Do you hear wedding bells in your future? Or, maybe you are more like me and the wedding bells rang long ago but you have some sort of pathological aversion to paperwork and embarrassingly have yet to change your last name. Well, I overcame my deepest paper pushing fears this winter and have finally completed the name change process including the complete array of nurse practitioner certifications and licenses.
Since I have just tackled this dreaded task, which by the way wasn’t that bad, I thought I should share a brief synopsis of the process to hopefully save you some headaches in the name change transition. Here’s a brief how-to guide for changing your name as a nurse practitioner.
Step 1: Grab a book or magazine, a cup of coffee, some Purell, your social security card and marriage certificate. Head to the local social security office. Take a number and have a seat in the most uncomfortable plastic chair you can find (don’t worry, they are everywhere). Wait an hour or so until your number is called. Get your name changed on your social security card by the first employee who seems almost motivated enough to help you.
Step 2: Repeat the above at the Department of Licensing changing your last name on your driver’s license. It is recommended that you refill your Purell first. Also, you might consider running a brush through your hair and wearing a shirt you like. No, you don’t have to remove your slippers- these won’t show in your new driver’s license photo.
Step 3: Don’t you hate your new signature? When I attempt to sign my new last name it looks like I am trying to re-learn how to write in cursive. At this point, you should notify your employer you are changing your name. They will need to get you the appropriate Medicare paperwork so you can continue to get paid by insurers (important especially since you probably just dropped some serious cash paying for that wedding!) under your new name.
Step 4: Armed with your new documents and marriage certificate, visit your state’s board of nursing website. No Purell, hairbrush or cute shirt necessary, you won’t have to leave the house for this one. You will need to change your name on both your RN and advanced practice nursing license. You may be able to do this online or by printing the necessary paperwork and mailing it to the board of nursing. This typically must be done within a certain number of days of changing your name on your social security card and driver’s license. Based on my experience, however they won’t send you to jail if you wait, oh six months or more.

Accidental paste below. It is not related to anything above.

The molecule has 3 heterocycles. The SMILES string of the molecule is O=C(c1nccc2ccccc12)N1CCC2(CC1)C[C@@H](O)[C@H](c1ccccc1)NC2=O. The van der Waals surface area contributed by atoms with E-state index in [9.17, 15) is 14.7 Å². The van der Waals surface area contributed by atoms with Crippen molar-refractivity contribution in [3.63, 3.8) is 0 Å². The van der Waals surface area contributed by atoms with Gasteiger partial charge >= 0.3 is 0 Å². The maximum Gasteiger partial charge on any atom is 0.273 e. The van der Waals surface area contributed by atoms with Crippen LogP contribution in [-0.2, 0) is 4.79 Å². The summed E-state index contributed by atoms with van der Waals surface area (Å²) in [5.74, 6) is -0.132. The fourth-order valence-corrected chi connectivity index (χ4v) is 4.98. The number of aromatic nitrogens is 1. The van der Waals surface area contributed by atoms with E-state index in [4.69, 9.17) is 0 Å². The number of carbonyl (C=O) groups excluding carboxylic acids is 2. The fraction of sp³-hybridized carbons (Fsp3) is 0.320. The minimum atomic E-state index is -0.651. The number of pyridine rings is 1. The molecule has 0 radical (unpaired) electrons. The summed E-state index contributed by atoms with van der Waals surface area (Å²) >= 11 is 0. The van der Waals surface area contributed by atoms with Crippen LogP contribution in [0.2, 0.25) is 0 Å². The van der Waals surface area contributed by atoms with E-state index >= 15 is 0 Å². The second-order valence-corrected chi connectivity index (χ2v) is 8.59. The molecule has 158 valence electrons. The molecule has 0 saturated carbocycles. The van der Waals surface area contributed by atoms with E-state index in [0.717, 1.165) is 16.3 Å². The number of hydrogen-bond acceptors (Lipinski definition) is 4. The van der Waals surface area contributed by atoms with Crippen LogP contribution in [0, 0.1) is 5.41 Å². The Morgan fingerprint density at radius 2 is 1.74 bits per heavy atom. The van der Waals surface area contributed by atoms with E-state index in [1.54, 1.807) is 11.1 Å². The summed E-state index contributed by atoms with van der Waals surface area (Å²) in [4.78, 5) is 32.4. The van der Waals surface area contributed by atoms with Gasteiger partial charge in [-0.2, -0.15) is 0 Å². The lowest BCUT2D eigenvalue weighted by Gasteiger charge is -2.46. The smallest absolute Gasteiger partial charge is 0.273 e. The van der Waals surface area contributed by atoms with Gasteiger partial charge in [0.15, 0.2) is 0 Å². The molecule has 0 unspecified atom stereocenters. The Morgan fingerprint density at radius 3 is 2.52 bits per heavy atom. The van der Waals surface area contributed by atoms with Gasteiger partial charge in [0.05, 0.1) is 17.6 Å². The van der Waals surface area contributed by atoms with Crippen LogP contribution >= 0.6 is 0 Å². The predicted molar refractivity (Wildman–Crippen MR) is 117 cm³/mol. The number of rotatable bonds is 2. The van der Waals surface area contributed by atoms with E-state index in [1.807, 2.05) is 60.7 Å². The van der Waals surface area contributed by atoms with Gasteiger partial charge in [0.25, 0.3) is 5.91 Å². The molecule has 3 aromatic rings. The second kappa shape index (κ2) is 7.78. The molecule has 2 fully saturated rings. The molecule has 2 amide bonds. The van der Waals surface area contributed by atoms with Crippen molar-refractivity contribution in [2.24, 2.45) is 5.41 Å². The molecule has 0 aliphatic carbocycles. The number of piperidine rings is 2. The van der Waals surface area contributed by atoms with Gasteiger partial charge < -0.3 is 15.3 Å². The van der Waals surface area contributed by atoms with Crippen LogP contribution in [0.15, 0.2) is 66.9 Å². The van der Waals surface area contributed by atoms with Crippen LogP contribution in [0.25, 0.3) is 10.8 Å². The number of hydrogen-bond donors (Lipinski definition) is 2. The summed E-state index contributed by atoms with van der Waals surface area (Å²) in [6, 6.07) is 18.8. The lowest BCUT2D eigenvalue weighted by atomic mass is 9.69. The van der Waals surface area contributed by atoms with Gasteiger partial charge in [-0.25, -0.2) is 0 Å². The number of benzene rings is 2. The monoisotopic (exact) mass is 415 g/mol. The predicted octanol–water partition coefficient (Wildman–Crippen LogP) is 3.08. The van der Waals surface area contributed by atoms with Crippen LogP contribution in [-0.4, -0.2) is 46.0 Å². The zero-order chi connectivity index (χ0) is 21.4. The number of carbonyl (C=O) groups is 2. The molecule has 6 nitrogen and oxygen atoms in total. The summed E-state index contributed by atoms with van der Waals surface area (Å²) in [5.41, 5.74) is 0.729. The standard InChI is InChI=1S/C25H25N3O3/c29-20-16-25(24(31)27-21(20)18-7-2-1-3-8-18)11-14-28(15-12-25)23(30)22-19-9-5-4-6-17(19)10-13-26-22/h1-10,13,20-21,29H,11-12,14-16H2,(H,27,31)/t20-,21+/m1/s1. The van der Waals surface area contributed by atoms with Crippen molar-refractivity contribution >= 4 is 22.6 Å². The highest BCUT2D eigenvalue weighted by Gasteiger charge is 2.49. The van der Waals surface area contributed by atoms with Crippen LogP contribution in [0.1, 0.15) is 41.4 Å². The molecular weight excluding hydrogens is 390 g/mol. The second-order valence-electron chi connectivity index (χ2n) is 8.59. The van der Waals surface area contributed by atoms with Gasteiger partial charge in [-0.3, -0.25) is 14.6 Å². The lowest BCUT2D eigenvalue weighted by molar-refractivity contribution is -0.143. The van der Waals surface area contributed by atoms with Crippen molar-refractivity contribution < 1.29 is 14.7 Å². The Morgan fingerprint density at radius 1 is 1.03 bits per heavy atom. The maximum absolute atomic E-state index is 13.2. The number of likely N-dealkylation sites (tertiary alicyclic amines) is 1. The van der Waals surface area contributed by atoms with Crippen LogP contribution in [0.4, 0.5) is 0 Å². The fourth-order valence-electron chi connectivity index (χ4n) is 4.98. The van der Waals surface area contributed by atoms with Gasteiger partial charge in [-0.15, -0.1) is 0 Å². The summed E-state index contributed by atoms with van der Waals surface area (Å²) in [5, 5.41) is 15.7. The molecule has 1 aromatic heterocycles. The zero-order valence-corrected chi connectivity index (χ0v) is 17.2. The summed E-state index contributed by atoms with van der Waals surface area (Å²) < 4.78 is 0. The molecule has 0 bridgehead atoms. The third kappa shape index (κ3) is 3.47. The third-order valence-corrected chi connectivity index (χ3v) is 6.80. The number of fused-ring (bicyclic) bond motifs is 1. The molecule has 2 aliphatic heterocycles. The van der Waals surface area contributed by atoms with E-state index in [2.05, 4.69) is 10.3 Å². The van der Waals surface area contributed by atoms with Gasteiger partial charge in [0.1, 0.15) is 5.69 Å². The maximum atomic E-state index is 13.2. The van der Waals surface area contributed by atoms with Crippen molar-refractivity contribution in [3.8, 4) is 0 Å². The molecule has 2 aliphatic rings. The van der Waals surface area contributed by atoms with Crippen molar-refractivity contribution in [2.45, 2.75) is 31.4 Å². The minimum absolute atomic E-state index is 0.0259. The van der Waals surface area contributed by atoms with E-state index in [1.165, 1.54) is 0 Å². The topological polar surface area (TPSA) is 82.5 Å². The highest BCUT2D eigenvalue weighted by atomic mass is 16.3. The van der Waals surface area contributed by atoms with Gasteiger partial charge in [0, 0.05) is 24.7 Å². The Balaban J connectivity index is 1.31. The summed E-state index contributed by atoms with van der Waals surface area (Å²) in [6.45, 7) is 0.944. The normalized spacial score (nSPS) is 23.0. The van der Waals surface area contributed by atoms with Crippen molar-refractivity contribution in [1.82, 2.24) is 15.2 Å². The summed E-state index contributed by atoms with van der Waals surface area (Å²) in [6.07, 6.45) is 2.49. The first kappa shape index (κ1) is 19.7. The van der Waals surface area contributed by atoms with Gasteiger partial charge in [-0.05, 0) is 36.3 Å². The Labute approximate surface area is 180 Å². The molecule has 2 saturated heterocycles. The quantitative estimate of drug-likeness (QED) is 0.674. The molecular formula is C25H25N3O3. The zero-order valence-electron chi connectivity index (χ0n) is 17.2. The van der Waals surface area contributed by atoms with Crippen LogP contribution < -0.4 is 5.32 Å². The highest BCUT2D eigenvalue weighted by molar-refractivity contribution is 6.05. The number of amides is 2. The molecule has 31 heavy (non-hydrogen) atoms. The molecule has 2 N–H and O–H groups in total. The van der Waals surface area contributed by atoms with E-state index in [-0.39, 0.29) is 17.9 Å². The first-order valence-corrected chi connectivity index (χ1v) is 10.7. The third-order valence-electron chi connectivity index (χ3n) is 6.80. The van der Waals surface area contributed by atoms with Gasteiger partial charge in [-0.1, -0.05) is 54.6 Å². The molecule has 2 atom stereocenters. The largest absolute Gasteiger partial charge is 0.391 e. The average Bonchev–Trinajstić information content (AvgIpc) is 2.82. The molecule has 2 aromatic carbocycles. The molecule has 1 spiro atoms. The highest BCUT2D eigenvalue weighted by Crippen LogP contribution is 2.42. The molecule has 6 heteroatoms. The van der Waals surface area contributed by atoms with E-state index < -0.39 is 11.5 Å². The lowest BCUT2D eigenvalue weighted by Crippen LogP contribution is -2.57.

Step 5: Tired of paperwork yet? Now change your name on your nurse practitioner national certification, either through the AANP or ANCC. This can be done easily online.
Step 6: You’re getting close… Visit the NPI website, login and change your name in the National Provider Identification system. Forget your username, password and all the answers to your security questions? I did too. I mean, who uses “What is your shoe size?” as a security question. Obviously it depends on the pair of shoes. In the future I recommend questions like “What is the size of your favorite neon pink Asics running sneakers that have a hole in the side because you thought your puppy was over the shoe chewing stage?” Don’t hesitate to call the NPI 1-800 number for assistance. You won’t be on hold long and they are very helpful.
Step 7: Almost there… Login to your DEA account online and change your name in the DEA system. They will send you a new DEA license via snail mail.
Finally! Once you have completed these steps you are ready to practice under your new last name. Fortunately for me, my signature is messy enough that although I changed my last name, I did not find it necessary to alter my autograph.
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